WASHINGTON — House Speaker Nancy Pelosi on Monday invited President Trump to give his State of the Union address on Feb. 5, putting the president on track to deliver his prime time speech to a nation still reeling from the longest federal shutdown in history and facing the prospect of a second one next month.

Trump sent a letter to Pelosi on Monday evening, saying it was his ‘‘great honor’’ to accept her invitation to deliver the address on Feb. 5.

‘‘We have a great story to tell and yet, great goals to achieve!’’ he said in the letter, which was released by the White House.


The government shutdown, though, will be a difficult issue to gloss over. According to Standard & Poor's, a financial rating company, the shutdown has cost the economy $6 billion -- more than the $5.7 billion Trump has demanded from taxpayers for a wall along the US-Mexico border. The impasse over funding for the wall led to the five-week partial shutdown.

Pelosi, who stood firm and got Trump to concede to reopen the government last week without funding for his wall, will be seated behind the president as he delivers his speech.

‘‘When I wrote to you on January 23rd, I stated that we should work together to find a mutually agreeable date when government has reopened to schedule this year’s State of the Union address,’’ Pelosi said in a letter to Trump on Monday.

‘‘In our conversation today, we agreed on February 5th,’’ she added. ‘‘Therefore, I invite you to deliver your State of the Union address before a Joint Session of Congress on February 5, 2019 in the House Chamber.’’

The annual speech to a joint session of Congress had been scheduled for Jan. 29, but Pelosi suggested to Trump that he postpone the address during the shutdown.


In retaliation, Trump canceled a trip by Pelosi and other House Democrats to Afghanistan. He later insisted he would deliver the speech, then relented after she said no.

A House Democratic leadership aide said Pelosi initiated Monday’s phone call with Trump.

The shutdown ended on Friday with Trump agreeing to temporarily reopen the government without any wall funding. The deal reopened the government through Feb. 15, meaning that Trump will be delivering his address as the threat of a second shutdown looms.

Trump is mulling declaring a national emergency if a bipartisan, bicameral congressional committee does not produce a deal that includes $5.7 billion in border wall funding.

‘‘The president’s commitment is to defend the nation, and he will do it either with or without Congress,’’ acting White House chief of staff Mick Mulvaney said on ‘‘Fox News Sunday.’’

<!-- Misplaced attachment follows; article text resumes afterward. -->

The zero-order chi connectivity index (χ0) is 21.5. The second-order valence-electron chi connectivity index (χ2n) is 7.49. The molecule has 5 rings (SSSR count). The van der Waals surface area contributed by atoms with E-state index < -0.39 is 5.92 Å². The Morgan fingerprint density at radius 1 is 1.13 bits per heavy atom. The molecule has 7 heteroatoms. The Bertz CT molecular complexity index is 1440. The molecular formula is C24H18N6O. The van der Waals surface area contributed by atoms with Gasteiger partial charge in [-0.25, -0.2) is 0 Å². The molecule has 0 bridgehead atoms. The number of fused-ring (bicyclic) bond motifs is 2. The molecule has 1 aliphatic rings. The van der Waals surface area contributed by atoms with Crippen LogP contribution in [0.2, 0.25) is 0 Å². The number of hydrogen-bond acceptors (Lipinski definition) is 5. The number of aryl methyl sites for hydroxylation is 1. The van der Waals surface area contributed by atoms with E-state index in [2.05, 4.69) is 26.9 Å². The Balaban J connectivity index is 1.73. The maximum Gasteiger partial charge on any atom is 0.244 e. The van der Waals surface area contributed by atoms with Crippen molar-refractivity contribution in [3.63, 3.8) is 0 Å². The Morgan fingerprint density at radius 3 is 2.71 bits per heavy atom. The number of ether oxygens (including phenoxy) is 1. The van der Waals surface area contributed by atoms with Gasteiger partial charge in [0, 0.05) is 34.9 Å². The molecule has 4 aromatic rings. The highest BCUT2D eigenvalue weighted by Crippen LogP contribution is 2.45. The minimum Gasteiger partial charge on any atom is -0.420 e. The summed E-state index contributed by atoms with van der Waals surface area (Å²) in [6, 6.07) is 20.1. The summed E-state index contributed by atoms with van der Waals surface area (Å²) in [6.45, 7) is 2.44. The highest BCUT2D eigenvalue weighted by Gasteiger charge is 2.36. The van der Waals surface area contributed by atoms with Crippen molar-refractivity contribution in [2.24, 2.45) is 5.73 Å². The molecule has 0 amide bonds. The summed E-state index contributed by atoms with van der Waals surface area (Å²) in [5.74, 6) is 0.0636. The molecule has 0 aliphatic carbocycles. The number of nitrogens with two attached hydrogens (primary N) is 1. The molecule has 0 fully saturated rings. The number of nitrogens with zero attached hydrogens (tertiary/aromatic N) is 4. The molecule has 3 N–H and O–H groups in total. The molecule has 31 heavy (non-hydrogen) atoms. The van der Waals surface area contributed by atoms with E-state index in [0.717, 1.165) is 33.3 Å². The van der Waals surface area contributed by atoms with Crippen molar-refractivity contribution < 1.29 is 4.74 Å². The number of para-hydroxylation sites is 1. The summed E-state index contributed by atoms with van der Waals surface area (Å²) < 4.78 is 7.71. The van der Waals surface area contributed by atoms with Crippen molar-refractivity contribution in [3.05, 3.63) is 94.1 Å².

Meanwhile, a report Monday by the Congressional Budget Office said the shutdown will cause slight permanent harm to the economy to the tune of about $3 billion. The report says that the shutdown has slowed growth in the near term but that most of the lost growth ‘‘will eventually be recovered.’’

Overall, CBO predicts that just $3 billion in lost gross domestic product will be permanently lost, a modest figure in a $20 trillion-plus economy. By year’s end, CBO says, GDP would be just 0.02 smaller because of the shutdown, which shuttered many domestic agencies. Mof the 800,000 furloughed federal workers returned to their jobs Monday.


More broadly, the report estimates a drop in GDP growth to 2.3 percent this year as the effects of Trump’s tax cut on business investment begin to drop off. It also says that the US budget deficit will hit $897 billion this year.

The CBO credits the 2017 tax bill — which cut corporate and individual income taxes by $1.9 trillion over a decade — with a burst in growth last year, but it says that this year ‘‘the boost that recent tax legislation gave to business wanes.’’

The CBO says the shutdown will have a modest negative impact on the economy, lowering projections of economic growth by 0.4 percentage point to 2.1 percent in the first quarter, though the economy is expected to mostly make up for it over the rest of the year.

‘‘The shutdown dampened economic activity mainly because of the loss of furloughed federal workers’ contribution to (gross domestic product), the delay in federal spending on goods and services, and the reduction in aggregate demand,’’ the report said.

‘‘Underlying those effects on the overall economy are much more significant effects on individual businesses and workers,’’ CBO said. ‘‘Among those who experienced the largest and most direct negative effects are federal workers who faced delayed compensation and private-sector entities that lost business. Some of those private-sector entities will never recoup that lost income.’’

The report lands in a divided Washington, where neither Trump nor Democrats controlling the House are expected to make curbing the deficit a priority. In fact, Trump and lawmakers are likely to increase spending for the Pentagon and other federal agencies, which would otherwise face cuts from outdated budget caps that are the remnant of the 2011 budget deal. And Congress is ultimately going to face pressure to make permanent provisions of the 2017 tax cuts for individuals that would otherwise expire in 2025.


Material from The Associated Press was used in this report.